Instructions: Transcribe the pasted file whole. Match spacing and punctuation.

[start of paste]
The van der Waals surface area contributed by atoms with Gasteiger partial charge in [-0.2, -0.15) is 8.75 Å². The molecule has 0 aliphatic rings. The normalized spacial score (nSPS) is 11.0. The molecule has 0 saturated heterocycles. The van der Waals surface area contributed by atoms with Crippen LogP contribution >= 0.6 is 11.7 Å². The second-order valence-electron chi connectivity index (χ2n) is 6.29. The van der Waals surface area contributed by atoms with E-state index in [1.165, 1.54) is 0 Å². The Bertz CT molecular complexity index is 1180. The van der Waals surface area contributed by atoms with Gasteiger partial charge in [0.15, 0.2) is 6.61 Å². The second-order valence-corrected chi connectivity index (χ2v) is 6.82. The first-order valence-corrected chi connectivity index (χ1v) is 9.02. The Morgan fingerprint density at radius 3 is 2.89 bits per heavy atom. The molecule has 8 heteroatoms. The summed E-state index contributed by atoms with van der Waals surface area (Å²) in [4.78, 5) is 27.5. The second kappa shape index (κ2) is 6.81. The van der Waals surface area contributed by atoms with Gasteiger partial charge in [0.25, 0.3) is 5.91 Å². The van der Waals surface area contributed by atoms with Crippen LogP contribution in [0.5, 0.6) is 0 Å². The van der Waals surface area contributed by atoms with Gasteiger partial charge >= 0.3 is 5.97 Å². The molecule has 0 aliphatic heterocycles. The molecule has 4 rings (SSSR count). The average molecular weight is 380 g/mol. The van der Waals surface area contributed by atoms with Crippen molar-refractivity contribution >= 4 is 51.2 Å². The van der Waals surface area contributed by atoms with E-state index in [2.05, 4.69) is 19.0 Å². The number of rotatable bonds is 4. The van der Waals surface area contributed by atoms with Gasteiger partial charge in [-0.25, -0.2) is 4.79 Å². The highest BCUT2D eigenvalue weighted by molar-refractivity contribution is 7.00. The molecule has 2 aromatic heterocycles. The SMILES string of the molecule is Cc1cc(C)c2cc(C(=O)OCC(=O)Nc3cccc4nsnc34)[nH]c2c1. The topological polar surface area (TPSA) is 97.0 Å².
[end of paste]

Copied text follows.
The van der Waals surface area contributed by atoms with Gasteiger partial charge in [-0.2, -0.15) is 8.75 Å². The molecule has 0 aliphatic rings. The normalized spacial score (nSPS) is 11.0. The molecule has 0 saturated heterocycles. The van der Waals surface area contributed by atoms with Crippen LogP contribution >= 0.6 is 11.7 Å². The second-order valence-electron chi connectivity index (χ2n) is 6.29. The van der Waals surface area contributed by atoms with E-state index in [1.165, 1.54) is 0 Å². The Bertz CT molecular complexity index is 1180. The van der Waals surface area contributed by atoms with Gasteiger partial charge in [0.15, 0.2) is 6.61 Å². The second-order valence-corrected chi connectivity index (χ2v) is 6.82. The first-order valence-corrected chi connectivity index (χ1v) is 9.02. The Morgan fingerprint density at radius 3 is 2.89 bits per heavy atom. The molecule has 8 heteroatoms. The summed E-state index contributed by atoms with van der Waals surface area (Å²) in [4.78, 5) is 27.5. The second kappa shape index (κ2) is 6.81. The van der Waals surface area contributed by atoms with Gasteiger partial charge in [0.25, 0.3) is 5.91 Å². The van der Waals surface area contributed by atoms with Crippen LogP contribution in [0.5, 0.6) is 0 Å². The van der Waals surface area contributed by atoms with Gasteiger partial charge >= 0.3 is 5.97 Å². The molecule has 0 aliphatic heterocycles. The molecule has 4 rings (SSSR count). The average molecular weight is 380 g/mol. The van der Waals surface area contributed by atoms with Crippen molar-refractivity contribution >= 4 is 51.2 Å². The van der Waals surface area contributed by atoms with E-state index in [2.05, 4.69) is 19.0 Å². The number of rotatable bonds is 4. The van der Waals surface area contributed by atoms with Gasteiger partial charge in [-0.25, -0.2) is 4.79 Å². The highest BCUT2D eigenvalue weighted by molar-refractivity contribution is 7.00. The molecule has 2 aromatic heterocycles. The SMILES string of the molecule is Cc1cc(C)c2cc(C(=O)OCC(=O)Nc3cccc4nsnc34)[nH]c2c1. The topological polar surface area (TPSA) is 97.0 Å².